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Sabres prospect challenge: 10 thoughts on Jiri Kulich, Isak Rosen and others


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Mike Weber, now an assistant coach for the Rochester Americans, played 351 NHL games and 237 AHL games. He totalled 104 points, but found a way to make himself valuable and carved out a long career without always being on the scoresheet.

So he has the proper perspective when discussing the reality facing Buffalo’s young players. Speaking at the Sabres’ prospect challenge, Weber noted the skills that got certain players to this point may not be the ones that get them to the NHL. Yes, the Sabres’ prospect roster had top-end talent. First-round picks Matt Savoie, Jiri Kulich and Isak Rosen have the special traits that have the Sabres excited about their potential. But for a lot of other players in attendance this weekend, their future depends on what else they bring to the table.

“You have to be willing to dive in and own something to help a team win,” Weber said.

“There’s the special players in the National Hockey League. There’s the good players. And then there’s the guys that scratch and claw and are unwilling to go away. They’re going to find a way to make it and make an impact and help teams win. That’s a special player. A lot of these guys here, yes we have really talented players. But there’s really special players already in Buffalo. So for you to make it, you have to do something uncharacteristic to what you’ve done before.”

According to The Athletic’s Corey Pronman, the Sabres have the best prospect pool in the NHL. That’s driven, in large part, by the high picks the Sabres have had. What became clear when the Sabres prospects went 3-0 over the weekend is that this prospect pool is defined by more than just the first-rounders. Those players performed well, but Buffalo also has players who could become the ones who scratch and claw to stick around. The organization is deep with prospects who could develop into bottom-of-the-lineup players in the NHL. That was on display every time Buffalo was on the ice.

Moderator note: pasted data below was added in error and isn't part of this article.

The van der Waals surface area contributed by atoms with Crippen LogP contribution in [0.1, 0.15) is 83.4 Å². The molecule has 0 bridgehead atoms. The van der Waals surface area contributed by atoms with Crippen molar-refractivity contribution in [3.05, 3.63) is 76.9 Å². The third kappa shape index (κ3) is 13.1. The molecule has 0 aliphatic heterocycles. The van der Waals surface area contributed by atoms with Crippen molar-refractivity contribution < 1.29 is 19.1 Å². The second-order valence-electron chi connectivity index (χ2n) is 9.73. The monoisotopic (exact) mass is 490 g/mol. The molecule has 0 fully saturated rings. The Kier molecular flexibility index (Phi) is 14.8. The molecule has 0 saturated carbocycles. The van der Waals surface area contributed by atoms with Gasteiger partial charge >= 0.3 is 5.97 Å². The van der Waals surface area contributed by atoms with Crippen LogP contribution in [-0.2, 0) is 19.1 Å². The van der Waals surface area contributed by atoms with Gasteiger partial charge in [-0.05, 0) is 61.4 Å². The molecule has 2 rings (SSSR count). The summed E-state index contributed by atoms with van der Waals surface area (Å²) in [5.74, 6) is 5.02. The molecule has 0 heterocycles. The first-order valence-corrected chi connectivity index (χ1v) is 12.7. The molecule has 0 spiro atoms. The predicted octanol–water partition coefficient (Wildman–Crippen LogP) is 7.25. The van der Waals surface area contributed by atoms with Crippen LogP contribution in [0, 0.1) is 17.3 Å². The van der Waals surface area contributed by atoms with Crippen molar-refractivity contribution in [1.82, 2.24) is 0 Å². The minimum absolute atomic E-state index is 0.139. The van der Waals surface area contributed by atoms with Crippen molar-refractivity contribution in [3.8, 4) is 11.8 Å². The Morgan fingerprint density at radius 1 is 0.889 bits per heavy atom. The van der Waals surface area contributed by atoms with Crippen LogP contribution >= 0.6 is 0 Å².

“The only way to have three games like that is to come with the right mentality every day,” said Amerks coach Seth Appert. “We challenged them to play differently than they’ve played in junior hockey.”

Here’s what we learned about the Sabres’ talented prospect pool over the last week.

1. After a months-long immigration process, Aleksandr Kisakov finally got to put on a Sabres jersey and get familiar with the organization. It’s tough to overstate the daunting off-ice challenge facing players in Kisakov’s situation. The Moscow native speaks very little English and spent most of his time away from the rink in his hotel room talking with family back home in Russia. Despite this, he still showed a confidence that translated into a strong performance on the ice. On Saturday night against the Devils, he showed off his shot with a goal on the rush. His lateral skating in short areas stands out, too.

For a smaller player, he has an edge to his game and is willing to stand up for himself and teammates. He had a savvy forecheck on Monday afternoon, picking off a careless pass from the goalie and quickly feeding Linus Weissbach for an easy goal. He added another pair of primary assists in the game to finish the tournament.

“When he has the puck, he’s at his best. That’s not always the case,” Appert said. “Some guys are great in other areas. He’s very intelligent. He’s a great passer. His lateral agility is crazy. The first day of practice we had an angle drill and one of his teammates had him lined up, he gave a little shimmy, walked right through him and went on a breakaway. You were like, ‘Woah.’

“He’s learning now how to play away from the puck in North America. In Europe, without the puck you play a little more passive. You back off because of the big ice sheet and you get into traps and things. He skates well enough. He’s going to be a good forechecker. He’s going to be a good back checker. We just need more time with him.”